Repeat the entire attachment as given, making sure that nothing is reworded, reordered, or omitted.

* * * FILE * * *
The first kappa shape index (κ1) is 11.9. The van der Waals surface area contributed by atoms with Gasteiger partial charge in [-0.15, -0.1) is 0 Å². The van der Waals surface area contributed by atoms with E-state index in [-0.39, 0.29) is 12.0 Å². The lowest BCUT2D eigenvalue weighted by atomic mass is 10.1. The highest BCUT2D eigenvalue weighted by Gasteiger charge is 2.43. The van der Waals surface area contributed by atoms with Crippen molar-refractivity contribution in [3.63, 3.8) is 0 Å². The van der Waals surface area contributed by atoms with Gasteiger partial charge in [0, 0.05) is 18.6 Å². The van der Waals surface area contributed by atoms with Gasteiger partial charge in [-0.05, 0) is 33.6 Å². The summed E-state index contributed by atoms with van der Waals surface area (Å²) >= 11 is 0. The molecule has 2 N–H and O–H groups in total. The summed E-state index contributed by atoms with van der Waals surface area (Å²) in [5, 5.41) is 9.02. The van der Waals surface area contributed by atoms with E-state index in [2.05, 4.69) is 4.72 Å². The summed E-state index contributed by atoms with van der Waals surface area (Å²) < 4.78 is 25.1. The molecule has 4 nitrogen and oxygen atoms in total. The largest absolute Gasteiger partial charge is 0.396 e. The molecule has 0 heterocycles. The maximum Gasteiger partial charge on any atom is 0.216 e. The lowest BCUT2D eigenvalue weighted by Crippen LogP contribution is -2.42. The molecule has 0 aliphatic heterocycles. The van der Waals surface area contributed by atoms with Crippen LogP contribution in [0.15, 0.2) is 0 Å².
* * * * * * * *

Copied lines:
The first kappa shape index (κ1) is 11.9. The van der Waals surface area contributed by atoms with Gasteiger partial charge in [-0.15, -0.1) is 0 Å². The van der Waals surface area contributed by atoms with E-state index in [-0.39, 0.29) is 12.0 Å². The lowest BCUT2D eigenvalue weighted by atomic mass is 10.1. The highest BCUT2D eigenvalue weighted by Gasteiger charge is 2.43. The van der Waals surface area contributed by atoms with Crippen molar-refractivity contribution in [3.63, 3.8) is 0 Å². The van der Waals surface area contributed by atoms with Gasteiger partial charge in [0, 0.05) is 18.6 Å². The van der Waals surface area contributed by atoms with Gasteiger partial charge in [-0.05, 0) is 33.6 Å². The summed E-state index contributed by atoms with van der Waals surface area (Å²) >= 11 is 0. The molecule has 2 N–H and O–H groups in total. The summed E-state index contributed by atoms with van der Waals surface area (Å²) in [5, 5.41) is 9.02. The van der Waals surface area contributed by atoms with E-state index in [2.05, 4.69) is 4.72 Å². The summed E-state index contributed by atoms with van der Waals surface area (Å²) < 4.78 is 25.1. The molecule has 4 nitrogen and oxygen atoms in total. The largest absolute Gasteiger partial charge is 0.396 e. The molecule has 0 heterocycles. The maximum Gasteiger partial charge on any atom is 0.216 e. The lowest BCUT2D eigenvalue weighted by Crippen LogP contribution is -2.42. The molecule has 0 aliphatic heterocycles. The van der Waals surface area contributed by atoms with Crippen LogP contribution in [0.15, 0.2) is 0 Å².